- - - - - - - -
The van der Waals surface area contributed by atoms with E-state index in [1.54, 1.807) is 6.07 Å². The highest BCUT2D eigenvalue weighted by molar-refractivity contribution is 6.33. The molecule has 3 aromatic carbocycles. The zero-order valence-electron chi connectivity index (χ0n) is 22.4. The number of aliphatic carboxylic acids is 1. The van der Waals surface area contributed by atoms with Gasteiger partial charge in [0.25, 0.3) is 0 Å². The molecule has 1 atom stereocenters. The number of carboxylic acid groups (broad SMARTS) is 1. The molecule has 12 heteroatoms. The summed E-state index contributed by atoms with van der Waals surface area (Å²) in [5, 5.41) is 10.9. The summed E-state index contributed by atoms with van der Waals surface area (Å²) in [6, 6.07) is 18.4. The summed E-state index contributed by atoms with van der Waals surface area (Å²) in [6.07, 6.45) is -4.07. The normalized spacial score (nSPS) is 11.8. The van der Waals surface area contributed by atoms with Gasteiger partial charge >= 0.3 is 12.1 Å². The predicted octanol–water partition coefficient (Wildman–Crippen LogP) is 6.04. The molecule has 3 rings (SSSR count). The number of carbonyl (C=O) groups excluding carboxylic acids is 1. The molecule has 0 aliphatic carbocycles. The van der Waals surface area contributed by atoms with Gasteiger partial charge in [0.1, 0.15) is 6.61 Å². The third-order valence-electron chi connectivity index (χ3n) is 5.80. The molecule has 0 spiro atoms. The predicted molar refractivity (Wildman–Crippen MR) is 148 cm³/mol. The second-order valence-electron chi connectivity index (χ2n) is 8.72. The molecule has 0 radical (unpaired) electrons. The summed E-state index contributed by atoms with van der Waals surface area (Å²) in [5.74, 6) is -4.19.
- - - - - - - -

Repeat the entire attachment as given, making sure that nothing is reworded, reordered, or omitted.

The van der Waals surface area contributed by atoms with E-state index in [1.54, 1.807) is 6.07 Å². The highest BCUT2D eigenvalue weighted by molar-refractivity contribution is 6.33. The molecule has 3 aromatic carbocycles. The zero-order valence-electron chi connectivity index (χ0n) is 22.4. The number of aliphatic carboxylic acids is 1. The van der Waals surface area contributed by atoms with Gasteiger partial charge in [0.25, 0.3) is 0 Å². The molecule has 1 atom stereocenters. The number of carboxylic acid groups (broad SMARTS) is 1. The molecule has 12 heteroatoms. The summed E-state index contributed by atoms with van der Waals surface area (Å²) in [5, 5.41) is 10.9. The summed E-state index contributed by atoms with van der Waals surface area (Å²) in [6, 6.07) is 18.4. The summed E-state index contributed by atoms with van der Waals surface area (Å²) in [6.07, 6.45) is -4.07. The normalized spacial score (nSPS) is 11.8. The van der Waals surface area contributed by atoms with Gasteiger partial charge >= 0.3 is 12.1 Å². The predicted octanol–water partition coefficient (Wildman–Crippen LogP) is 6.04. The molecule has 3 rings (SSSR count). The number of carbonyl (C=O) groups excluding carboxylic acids is 1. The molecule has 0 aliphatic carbocycles. The van der Waals surface area contributed by atoms with Gasteiger partial charge in [0.1, 0.15) is 6.61 Å². The third-order valence-electron chi connectivity index (χ3n) is 5.80. The molecule has 0 spiro atoms. The predicted molar refractivity (Wildman–Crippen MR) is 148 cm³/mol. The second-order valence-electron chi connectivity index (χ2n) is 8.72. The molecule has 0 radical (unpaired) electrons. The summed E-state index contributed by atoms with van der Waals surface area (Å²) in [5.74, 6) is -4.19.